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    #1

    remove cost

    It is very difficult to remove cost from a business model aimed at higher-income customers without affecting quality or integrity.

    In the above, does "remove cost" mean "make something cheaper"? I understand the above as saying "in a business aimed at higher-income customers, when you try to reduce cost (make something cheaper), you are bound to sacrifice some degree of quality or integrity (of the product or service)." Is this correct?

  1. charliedeut's Avatar
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    #2

    Re: remove cost

    Hi,

    "Remove cost" means to make something cheaper to produce, not necessarily cheaper for the customer, so what happens when you reduce the cost of something is that you increase the benefit margin.

    charliedeut
    Please be aware that I'm neither a native English speaker nor a teacher.

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    #3

    Re: remove cost

    So when you increase the benefit margin by reducing the (production) cost, it is hard to avoid sacrificing quality or integrity. This is what it's saying, isn't it?

  2. Barb_D's Avatar
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    #4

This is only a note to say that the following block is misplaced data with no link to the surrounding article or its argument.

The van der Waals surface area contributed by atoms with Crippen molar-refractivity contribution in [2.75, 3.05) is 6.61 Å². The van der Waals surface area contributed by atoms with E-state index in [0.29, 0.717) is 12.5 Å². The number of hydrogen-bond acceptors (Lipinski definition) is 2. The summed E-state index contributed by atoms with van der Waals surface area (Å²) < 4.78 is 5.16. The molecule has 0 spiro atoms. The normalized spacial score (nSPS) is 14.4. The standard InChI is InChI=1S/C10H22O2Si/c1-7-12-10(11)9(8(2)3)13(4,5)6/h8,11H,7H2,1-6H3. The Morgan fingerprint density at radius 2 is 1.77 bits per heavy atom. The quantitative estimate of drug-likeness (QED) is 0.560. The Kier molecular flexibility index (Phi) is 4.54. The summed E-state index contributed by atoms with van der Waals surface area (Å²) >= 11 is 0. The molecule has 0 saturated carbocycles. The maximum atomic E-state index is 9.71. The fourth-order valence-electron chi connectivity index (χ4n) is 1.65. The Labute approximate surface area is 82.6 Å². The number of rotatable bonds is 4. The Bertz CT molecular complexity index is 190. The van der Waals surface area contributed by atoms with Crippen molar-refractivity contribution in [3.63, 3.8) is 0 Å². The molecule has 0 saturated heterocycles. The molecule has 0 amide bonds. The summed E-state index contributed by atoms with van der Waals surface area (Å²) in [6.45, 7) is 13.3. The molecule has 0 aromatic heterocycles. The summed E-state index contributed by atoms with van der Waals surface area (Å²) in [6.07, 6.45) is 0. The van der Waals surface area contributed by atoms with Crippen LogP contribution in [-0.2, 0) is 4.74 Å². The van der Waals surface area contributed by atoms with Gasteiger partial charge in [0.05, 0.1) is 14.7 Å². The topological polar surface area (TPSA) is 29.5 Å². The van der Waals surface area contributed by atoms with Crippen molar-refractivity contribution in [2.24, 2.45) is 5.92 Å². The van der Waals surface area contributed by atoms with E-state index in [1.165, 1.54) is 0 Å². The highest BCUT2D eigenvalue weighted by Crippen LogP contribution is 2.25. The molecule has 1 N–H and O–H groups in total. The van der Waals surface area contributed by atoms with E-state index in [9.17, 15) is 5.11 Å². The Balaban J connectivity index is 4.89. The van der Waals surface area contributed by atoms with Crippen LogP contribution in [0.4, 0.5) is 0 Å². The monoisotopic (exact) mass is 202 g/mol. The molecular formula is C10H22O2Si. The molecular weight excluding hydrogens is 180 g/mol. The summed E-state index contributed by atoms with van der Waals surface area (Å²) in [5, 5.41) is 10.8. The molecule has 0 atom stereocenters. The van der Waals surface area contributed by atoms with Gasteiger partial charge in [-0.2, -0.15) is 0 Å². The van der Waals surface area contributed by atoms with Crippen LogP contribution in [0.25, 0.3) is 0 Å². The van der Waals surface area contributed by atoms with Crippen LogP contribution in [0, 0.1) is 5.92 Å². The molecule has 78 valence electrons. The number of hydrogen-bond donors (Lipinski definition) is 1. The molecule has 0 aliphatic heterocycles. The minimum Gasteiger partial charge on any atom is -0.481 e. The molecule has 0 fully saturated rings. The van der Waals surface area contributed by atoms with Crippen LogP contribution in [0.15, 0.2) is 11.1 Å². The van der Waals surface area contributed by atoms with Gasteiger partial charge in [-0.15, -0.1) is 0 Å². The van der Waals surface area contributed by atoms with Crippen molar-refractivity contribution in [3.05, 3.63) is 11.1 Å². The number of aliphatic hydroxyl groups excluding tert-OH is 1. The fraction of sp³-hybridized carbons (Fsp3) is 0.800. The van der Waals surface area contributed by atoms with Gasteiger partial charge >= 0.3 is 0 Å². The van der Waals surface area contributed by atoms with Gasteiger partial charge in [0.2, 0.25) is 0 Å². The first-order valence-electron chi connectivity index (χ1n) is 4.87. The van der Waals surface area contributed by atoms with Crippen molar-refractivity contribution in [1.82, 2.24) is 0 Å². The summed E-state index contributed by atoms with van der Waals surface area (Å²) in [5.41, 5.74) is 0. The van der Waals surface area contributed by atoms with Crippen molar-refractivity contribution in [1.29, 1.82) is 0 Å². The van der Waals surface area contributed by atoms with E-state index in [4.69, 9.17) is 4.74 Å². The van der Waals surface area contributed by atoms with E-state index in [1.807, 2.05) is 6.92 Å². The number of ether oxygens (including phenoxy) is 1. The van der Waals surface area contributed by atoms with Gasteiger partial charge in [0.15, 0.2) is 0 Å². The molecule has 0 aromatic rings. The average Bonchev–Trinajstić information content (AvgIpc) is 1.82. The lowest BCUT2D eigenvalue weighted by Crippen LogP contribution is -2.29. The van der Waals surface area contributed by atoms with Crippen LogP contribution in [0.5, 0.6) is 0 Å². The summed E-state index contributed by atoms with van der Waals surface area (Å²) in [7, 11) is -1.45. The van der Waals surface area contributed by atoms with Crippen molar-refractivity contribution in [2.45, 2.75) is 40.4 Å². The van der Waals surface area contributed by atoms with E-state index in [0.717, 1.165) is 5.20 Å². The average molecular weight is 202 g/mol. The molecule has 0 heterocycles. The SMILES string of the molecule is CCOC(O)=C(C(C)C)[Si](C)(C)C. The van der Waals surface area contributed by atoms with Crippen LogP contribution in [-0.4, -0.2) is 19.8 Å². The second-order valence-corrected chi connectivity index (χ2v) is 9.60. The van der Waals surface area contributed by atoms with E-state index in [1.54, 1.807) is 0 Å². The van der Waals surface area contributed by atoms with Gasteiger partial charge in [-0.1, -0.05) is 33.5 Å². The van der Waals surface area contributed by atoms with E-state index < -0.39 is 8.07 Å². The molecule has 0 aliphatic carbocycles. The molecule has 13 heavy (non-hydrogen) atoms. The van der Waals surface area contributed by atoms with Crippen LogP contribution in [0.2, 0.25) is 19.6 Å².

Re: remove cost

    I'd like to see more of the passage.

    The fact that it specifies high-income customers suggests that the price of the product might not be a differentiating factor in their product selection, but it usually follows that higher price = more features/better quality.
    I'm not a teacher, but I write for a living. Please don't ask me about 2nd conditionals, but I'm a safe bet for what reads well in (American) English.

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    #5

    Re: remove cost

    I think the point is that high end consumers expect certain things in the products they buy. They want real marble in their kitchens and real leather in their car seats.

  3. Academic Writing's Avatar
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    #6

    Re: remove cost

    Agree with unpakwon's initial response and Dave's interpretation.

    I'd just add that you can never realistically remove all costs (especially for high-end customers). For that reason I'd suggest "reduce costs in a business model" but that's just me...

    As a side note, whether you hyphenate "higher-income" would depend on the chosen editorial style (in APA, for instance, no hyphen would be used. Chicago would and if I remember correctly Oxford would too...been a while since I've really looked at Oxford though). "high-income" would be hyphenated across all styles. :)
    SeriousScholar.com

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    #7

    Re: remove cost

    Quote Originally Posted by unpakwon View Post
    It is very difficult to remove cost from a business model aimed at higher-income customers without affecting quality or integrity.

    In the above, does "remove cost" mean "make something cheaper"? I understand the above as saying "in a business aimed at higher-income customers, when you try to reduce cost (make something cheaper), you are bound to sacrifice some degree of quality or integrity (of the product or service)." Is this correct?